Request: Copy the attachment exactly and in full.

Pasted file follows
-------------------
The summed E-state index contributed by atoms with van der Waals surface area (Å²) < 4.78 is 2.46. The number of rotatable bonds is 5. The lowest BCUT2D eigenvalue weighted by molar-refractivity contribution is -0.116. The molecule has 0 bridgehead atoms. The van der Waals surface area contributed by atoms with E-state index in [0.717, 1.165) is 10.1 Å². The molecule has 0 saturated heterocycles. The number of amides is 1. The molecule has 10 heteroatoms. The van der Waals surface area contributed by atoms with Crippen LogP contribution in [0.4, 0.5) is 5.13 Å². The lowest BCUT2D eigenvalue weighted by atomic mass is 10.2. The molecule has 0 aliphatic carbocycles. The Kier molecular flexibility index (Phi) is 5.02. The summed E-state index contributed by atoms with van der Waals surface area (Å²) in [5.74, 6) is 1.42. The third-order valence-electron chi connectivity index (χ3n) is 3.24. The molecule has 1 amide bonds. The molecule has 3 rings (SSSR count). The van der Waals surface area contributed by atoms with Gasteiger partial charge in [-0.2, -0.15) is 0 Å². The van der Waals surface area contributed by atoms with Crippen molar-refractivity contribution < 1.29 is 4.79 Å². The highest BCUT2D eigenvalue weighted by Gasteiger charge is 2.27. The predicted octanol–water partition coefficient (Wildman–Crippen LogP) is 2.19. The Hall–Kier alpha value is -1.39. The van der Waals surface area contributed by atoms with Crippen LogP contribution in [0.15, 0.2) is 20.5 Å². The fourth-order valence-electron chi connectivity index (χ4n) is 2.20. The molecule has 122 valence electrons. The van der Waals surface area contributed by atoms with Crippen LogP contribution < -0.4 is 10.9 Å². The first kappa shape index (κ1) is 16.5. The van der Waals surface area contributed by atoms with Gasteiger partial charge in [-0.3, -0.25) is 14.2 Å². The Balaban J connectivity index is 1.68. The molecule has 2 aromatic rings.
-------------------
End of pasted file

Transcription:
The summed E-state index contributed by atoms with van der Waals surface area (Å²) < 4.78 is 2.46. The number of rotatable bonds is 5. The lowest BCUT2D eigenvalue weighted by molar-refractivity contribution is -0.116. The molecule has 0 bridgehead atoms. The van der Waals surface area contributed by atoms with E-state index in [0.717, 1.165) is 10.1 Å². The molecule has 0 saturated heterocycles. The number of amides is 1. The molecule has 10 heteroatoms. The van der Waals surface area contributed by atoms with Crippen LogP contribution in [0.4, 0.5) is 5.13 Å². The lowest BCUT2D eigenvalue weighted by atomic mass is 10.2. The molecule has 0 aliphatic carbocycles. The Kier molecular flexibility index (Phi) is 5.02. The summed E-state index contributed by atoms with van der Waals surface area (Å²) in [5.74, 6) is 1.42. The third-order valence-electron chi connectivity index (χ3n) is 3.24. The molecule has 1 amide bonds. The molecule has 3 rings (SSSR count). The van der Waals surface area contributed by atoms with Gasteiger partial charge in [-0.2, -0.15) is 0 Å². The van der Waals surface area contributed by atoms with Crippen molar-refractivity contribution < 1.29 is 4.79 Å². The highest BCUT2D eigenvalue weighted by Gasteiger charge is 2.27. The predicted octanol–water partition coefficient (Wildman–Crippen LogP) is 2.19. The Hall–Kier alpha value is -1.39. The van der Waals surface area contributed by atoms with Crippen LogP contribution in [0.15, 0.2) is 20.5 Å². The fourth-order valence-electron chi connectivity index (χ4n) is 2.20. The molecule has 122 valence electrons. The van der Waals surface area contributed by atoms with Crippen LogP contribution < -0.4 is 10.9 Å². The first kappa shape index (κ1) is 16.5. The van der Waals surface area contributed by atoms with Gasteiger partial charge in [-0.3, -0.25) is 14.2 Å². The Balaban J connectivity index is 1.68. The molecule has 2 aromatic rings.